The best total returns for buying the Spanish 5 year were just over 13%, back in November of last year and this July. Had you bought at the peak of LTRO fever you are still down about 1%. I don’t do buy and hold, and was extremely bearish leading into LTRO, but it is a stark reminder that being short pits you against uneconomic buyers with deep pockets. I am now neutral at these levels, and will go into detail when I examine the risks of “Outright Monetary Transactions” or OMT.
Guest post by Peter Tchir.
I remain confused at these levels. I continue to look at the various markets and come away without a strong opinion. Over the course of the year I have had strong opinions. They have worked out, though I got short too early and long too early, the trades worked well. So not having a strong opinion is unusual.The two exceptions are when I look at CDS and when I look at Apple, but my conclusions there come out completely contradictory.
IG18 at 85. I’ve written about this many times and have been right. I even managed to call the bounce off of 98 back to 102 (it went to 103.5) and back tighter. I find the reasons for that call to continue to play out, and as we approach the September roll and the often disappointing September new issue calendar there are more reasons for this tightening to continue. The problem is that it will not tighten if Apple weakens significantly.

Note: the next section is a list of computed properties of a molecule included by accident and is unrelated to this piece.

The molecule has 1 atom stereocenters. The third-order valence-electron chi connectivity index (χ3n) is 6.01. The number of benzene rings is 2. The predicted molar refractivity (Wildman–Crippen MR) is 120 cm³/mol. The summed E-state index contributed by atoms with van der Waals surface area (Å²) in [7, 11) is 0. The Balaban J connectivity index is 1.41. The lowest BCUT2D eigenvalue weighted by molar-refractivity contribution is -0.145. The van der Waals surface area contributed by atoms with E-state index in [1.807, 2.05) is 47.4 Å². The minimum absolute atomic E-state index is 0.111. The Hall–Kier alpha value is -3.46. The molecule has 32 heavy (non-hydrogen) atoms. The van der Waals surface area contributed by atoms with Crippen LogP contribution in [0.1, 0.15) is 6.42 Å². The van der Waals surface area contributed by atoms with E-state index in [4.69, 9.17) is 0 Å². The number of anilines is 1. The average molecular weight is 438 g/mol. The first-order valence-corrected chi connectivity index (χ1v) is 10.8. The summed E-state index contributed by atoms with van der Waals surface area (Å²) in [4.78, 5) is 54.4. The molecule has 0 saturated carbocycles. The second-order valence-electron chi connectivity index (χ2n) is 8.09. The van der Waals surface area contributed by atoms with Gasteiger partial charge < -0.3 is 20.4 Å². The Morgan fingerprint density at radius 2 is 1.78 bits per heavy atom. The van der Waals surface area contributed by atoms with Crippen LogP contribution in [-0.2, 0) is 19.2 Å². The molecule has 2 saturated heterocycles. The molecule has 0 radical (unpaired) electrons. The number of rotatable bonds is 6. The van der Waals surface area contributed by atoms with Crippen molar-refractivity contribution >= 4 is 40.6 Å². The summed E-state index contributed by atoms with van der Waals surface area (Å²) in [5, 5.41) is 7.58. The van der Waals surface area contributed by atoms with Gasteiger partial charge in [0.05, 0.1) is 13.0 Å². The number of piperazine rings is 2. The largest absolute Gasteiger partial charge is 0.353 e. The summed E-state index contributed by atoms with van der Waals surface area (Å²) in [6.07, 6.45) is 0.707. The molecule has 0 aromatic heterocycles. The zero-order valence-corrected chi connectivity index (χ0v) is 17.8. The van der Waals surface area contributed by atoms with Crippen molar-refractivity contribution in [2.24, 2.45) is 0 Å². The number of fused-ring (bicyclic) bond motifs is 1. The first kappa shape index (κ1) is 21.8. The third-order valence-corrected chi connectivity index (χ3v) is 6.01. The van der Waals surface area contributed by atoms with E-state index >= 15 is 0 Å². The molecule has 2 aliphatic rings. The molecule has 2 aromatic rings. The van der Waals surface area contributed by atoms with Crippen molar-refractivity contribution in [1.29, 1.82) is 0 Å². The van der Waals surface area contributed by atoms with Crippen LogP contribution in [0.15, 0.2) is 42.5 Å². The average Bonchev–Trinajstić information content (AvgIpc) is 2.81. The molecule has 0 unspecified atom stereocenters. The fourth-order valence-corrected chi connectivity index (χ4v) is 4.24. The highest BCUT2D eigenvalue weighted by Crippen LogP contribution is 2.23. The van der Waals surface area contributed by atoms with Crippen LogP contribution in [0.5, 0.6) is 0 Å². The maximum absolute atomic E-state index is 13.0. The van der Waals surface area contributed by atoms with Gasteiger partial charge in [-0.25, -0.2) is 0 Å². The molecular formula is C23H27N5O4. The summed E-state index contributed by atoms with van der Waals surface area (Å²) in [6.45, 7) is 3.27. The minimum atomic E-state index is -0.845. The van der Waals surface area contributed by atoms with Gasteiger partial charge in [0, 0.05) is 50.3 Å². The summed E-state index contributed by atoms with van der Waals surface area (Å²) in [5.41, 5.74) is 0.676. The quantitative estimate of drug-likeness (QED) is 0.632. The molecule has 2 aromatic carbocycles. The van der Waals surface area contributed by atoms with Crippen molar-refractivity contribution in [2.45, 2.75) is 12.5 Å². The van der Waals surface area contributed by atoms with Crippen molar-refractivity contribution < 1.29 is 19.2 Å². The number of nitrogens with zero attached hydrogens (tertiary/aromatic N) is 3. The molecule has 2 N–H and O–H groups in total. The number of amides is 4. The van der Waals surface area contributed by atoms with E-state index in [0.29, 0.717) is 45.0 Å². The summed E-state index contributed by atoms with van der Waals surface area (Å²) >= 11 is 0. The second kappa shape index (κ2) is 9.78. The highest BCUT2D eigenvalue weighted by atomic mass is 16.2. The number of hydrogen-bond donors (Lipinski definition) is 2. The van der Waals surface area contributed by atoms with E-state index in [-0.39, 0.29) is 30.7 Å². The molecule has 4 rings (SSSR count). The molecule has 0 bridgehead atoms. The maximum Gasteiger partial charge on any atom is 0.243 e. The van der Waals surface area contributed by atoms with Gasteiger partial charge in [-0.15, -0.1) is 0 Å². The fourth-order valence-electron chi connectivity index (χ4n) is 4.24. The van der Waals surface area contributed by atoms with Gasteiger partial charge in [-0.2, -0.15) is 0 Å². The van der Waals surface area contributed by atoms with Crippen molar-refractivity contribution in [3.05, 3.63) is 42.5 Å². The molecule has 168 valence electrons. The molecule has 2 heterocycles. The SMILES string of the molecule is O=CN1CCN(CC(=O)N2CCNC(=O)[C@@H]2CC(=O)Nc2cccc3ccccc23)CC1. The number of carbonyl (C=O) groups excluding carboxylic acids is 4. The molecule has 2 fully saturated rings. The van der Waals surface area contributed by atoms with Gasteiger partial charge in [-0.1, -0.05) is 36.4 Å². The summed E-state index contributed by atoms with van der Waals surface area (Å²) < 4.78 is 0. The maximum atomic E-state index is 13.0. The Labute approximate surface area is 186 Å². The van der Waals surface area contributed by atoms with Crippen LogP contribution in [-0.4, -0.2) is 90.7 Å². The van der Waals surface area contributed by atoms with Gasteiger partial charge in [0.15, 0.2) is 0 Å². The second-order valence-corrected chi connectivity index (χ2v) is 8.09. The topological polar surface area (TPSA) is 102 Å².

Apple is a Macro Asset Class. We seem to be in one of those periods where Apple has transcended just being a single company, and is an asset class of its own. This isn’t just because it is such a big portion of U.S. indices, though that is a part of the story. What I’m seeing is bears buying into Apple to cover some of their shorts. They are getting hurt on shorts in virtually every area. They hate the market and the economy, but the pain on shorts is too much so they have to cover. Many can’t bring themselves to buy anything since the stench of slow growth, failing Europe, fiscal cliff, etc., is so overpowering, except in the case of Apple. They can bring themselves to buy Apple. It is loved, has done well, investors don’t look at you like you have 4 eyes if you say you own Apple.